Prospective students are strongly encouraged to contact the Graduate Advisor and discuss their options, the admission process, and how the M.Arch program may fit in their professional plans. Students are also invited to visit the School, sit in on classes, and meet faculty and students at the School of Architecture.

Degree Requirements

Professional Degree Program: Path A (3.5 years)

For applicants holding a baccalaureate (B.A., B.S.) degree in a subject outside architecture, such as liberal arts, sciences, business, or another profession.

A minimum of 104 credit hours in architectural design, theory, and practice is required of Path A candidates for the professional degree in architecture (M.Arch). Due to the rigor of the program (not unlike any other professional school, law or medicine), students entering this program are advised to discontinue outside employment.

Advancement in Professional Degree Program Path A is predicated upon successful and timely completion of required coursework as well as an annual review of the student's portfolio of design work by the Directors Group of the Architecture Program.

In addition to completing an introductory curriculum beginning in the summer of the first semester of enrollment, students must also complete the Path B core curriculum of 39 credit hours. The core curriculum of this course of study is ARCH 5325, 5326, 5329, 5331, 5333, and 24 hours of advanced studio. Students approved by the Directors Group to substitute a design thesis for the last semester of the required studio sequence must also take ARCH 5363 prior to enrollment in ARCH 5693.

Electives must include at least one course from each of the following categories of courses offered by the school: (a) history and theory (b) technology and practice, and (c) allied disciplines (landscape architecture, urban design, housing, and interior design).

 

Suggested Course Sequence: Path A

First Year
Summer Semester Fall Semester
5591 Design Studio I
5301 Principles of Architecture
5342Architectural Graphics I
5592 Design Studio II
5323 Construction I
5343 Architectural Graphics II
5303 History of Architecture I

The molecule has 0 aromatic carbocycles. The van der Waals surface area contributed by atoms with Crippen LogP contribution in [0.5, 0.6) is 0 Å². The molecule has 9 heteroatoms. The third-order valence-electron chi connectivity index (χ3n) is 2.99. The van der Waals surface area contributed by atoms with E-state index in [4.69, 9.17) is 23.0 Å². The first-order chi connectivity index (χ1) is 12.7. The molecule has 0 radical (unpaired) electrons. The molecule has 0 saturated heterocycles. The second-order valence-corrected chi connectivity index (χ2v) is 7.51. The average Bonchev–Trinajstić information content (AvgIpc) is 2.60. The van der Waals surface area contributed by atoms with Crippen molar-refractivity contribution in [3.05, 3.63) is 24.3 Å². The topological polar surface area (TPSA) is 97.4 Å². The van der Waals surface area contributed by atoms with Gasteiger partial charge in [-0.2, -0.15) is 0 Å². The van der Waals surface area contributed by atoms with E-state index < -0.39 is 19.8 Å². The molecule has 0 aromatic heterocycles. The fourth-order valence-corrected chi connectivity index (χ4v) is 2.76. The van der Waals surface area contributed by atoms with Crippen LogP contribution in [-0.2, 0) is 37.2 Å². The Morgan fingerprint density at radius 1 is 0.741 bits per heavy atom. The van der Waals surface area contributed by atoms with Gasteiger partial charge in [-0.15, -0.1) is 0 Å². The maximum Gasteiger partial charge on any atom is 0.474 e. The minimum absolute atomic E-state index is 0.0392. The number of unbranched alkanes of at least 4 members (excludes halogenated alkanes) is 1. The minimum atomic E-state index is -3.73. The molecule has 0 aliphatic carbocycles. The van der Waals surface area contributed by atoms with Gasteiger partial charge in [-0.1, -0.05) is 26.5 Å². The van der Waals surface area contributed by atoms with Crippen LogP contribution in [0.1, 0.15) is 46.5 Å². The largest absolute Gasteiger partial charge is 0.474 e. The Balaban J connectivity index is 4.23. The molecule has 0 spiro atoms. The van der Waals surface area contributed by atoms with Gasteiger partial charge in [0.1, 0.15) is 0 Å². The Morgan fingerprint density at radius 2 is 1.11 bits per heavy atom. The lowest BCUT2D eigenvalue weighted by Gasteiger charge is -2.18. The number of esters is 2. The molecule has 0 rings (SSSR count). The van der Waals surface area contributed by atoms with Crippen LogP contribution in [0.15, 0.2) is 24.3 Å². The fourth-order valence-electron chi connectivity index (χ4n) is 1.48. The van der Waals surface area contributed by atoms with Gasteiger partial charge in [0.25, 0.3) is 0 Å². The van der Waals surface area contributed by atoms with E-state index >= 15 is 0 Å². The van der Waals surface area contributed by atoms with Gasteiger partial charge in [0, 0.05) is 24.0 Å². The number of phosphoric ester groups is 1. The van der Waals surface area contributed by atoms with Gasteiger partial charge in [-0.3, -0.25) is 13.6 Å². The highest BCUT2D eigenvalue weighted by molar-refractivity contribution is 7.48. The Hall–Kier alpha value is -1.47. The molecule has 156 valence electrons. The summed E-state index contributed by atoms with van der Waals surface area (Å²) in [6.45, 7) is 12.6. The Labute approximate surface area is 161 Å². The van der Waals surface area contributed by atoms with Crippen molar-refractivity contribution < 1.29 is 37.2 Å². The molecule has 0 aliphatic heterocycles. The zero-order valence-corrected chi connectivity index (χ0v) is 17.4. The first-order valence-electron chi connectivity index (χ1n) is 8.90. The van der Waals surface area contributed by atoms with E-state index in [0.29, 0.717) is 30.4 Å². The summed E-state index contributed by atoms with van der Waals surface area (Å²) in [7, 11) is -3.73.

Spring Semester
5593 Design Studio III
5324 Architectural Structures I
5304 History of Architecture II
Elective 3 hours

Second Year
Summer Semester Fall Semester
5594 Design Studio IV
5329 Computers and Design (or approved alternative)
Advanced Studio 6 hours
5327 Architectural Structures II
5325 Environmental Controls I
Elective 3 hours
Spring Semester
Advanced Studio 6 hours
5328 Architectural Structures III
5326 Environmental Controls II
Elective 3 hours

Third Year
Fall Semester Spring Semester
Advanced Studio 6 hours
5331 Professional Practice
5363 Design Research
(for design thesis option)
5333 Construction II
Elective 3 hours
Advanced Studio 6 hours
or
5693 Design Thesis
or
5698 Thesis
Electives 6 hours
(Thesis or advanced studio options)

Professional Degree Program: Path B (2 years)

For applicants holding a baccalaureate degree with a major in architecture. Placement in the graduate curriculum may be adjusted on the basis of previous academic and professional work.

A minimum of 54 credit hours is required for the thesis option or 57 for the design thesis and advanced studio options.

The core curriculum for this course of study is ARCH 5325, 5326, 5327, 5328, 5329, 5331, 5333, 18 hours of advanced studio, and 5693 or 5698 or advanced studio. Students in design thesis option must take ARCH 5395 prior to enrollment in ARCH 5693.

Electives must include at least one course from each of the following categories of courses offered by the School of Architecture: (a) history and theory (b) technology and practice and (c) allied disciplines (landscape architecture, urban design, housing and interior design).

 

Suggested Course Sequence: Path B

First Year
Fall Semester Spring Semester
Advanced Studio 6 hours
5325 Environmental Controls I
5333 Construction II
5327 Structures II
Advanced Studio 6 hours
5326 Environmental Controls II
5329 Computers and Design (or approved alternative)
5328 Structures III

Second Year
Fall Semester Spring Semester
Advanced Studio 6 hours
5331 Professional Practice
5395 Issues in Contemporary Architecture (for design thesis option)
Elective: 3 hours
6 hours (advanced studio option)
5698 Thesis
or
5693 Design Thesis
or
Advanced Studio 6 hours
Electives: 6 hours

Post-Professional Degree Program: Path C (1 year)

For applicants holding a previous professional degree in Architecture (B.Arch.) from an accredited program. The M.Arch, as a second rather than a first professional degree, does not receive NAAB Accreditation.

Thirty credit hours are required of students in Path C with thesis while 33 hours will be required of students with design thesis or advanced studio options.

A minimum of 18 hours is required in architectural program courses including six hours of history/theory as well as thesis, design thesis, or advanced studio. Students are also required to take an advanced studio which may be waived by student request if design proficiency or equivalent experience has been demonstrated. The remainder of the work will be arranged with and approved by the Graduate Advisor to suit the interests of the student. Courses of study provide for an area of specialization or for advanced general studies.

 

Suggested Course Sequence: Path C

Fall Semester Spring Semester